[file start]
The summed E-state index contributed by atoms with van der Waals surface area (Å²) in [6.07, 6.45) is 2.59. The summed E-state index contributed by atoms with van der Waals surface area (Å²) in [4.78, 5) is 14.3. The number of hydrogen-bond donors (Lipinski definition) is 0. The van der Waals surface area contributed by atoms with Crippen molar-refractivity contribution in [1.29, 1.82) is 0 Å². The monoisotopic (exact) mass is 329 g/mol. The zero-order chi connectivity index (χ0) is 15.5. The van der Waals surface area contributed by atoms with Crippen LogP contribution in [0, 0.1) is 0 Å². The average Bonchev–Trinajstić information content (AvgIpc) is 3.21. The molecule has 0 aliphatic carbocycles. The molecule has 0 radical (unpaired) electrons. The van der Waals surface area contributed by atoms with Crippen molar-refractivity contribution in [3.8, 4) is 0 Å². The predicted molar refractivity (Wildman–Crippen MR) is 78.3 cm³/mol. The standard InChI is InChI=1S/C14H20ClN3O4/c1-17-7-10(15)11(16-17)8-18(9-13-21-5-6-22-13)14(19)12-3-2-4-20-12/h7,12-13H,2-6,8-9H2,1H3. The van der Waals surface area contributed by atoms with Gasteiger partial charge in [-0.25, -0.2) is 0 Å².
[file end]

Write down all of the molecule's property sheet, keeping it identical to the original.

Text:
The summed E-state index contributed by atoms with van der Waals surface area (Å²) in [6.07, 6.45) is 2.59. The summed E-state index contributed by atoms with van der Waals surface area (Å²) in [4.78, 5) is 14.3. The number of hydrogen-bond donors (Lipinski definition) is 0. The van der Waals surface area contributed by atoms with Crippen molar-refractivity contribution in [1.29, 1.82) is 0 Å². The monoisotopic (exact) mass is 329 g/mol. The zero-order chi connectivity index (χ0) is 15.5. The van der Waals surface area contributed by atoms with Crippen LogP contribution in [0, 0.1) is 0 Å². The average Bonchev–Trinajstić information content (AvgIpc) is 3.21. The molecule has 0 aliphatic carbocycles. The molecule has 0 radical (unpaired) electrons. The van der Waals surface area contributed by atoms with Crippen molar-refractivity contribution in [3.8, 4) is 0 Å². The predicted molar refractivity (Wildman–Crippen MR) is 78.3 cm³/mol. The standard InChI is InChI=1S/C14H20ClN3O4/c1-17-7-10(15)11(16-17)8-18(9-13-21-5-6-22-13)14(19)12-3-2-4-20-12/h7,12-13H,2-6,8-9H2,1H3. The van der Waals surface area contributed by atoms with Gasteiger partial charge in [-0.25, -0.2) is 0 Å².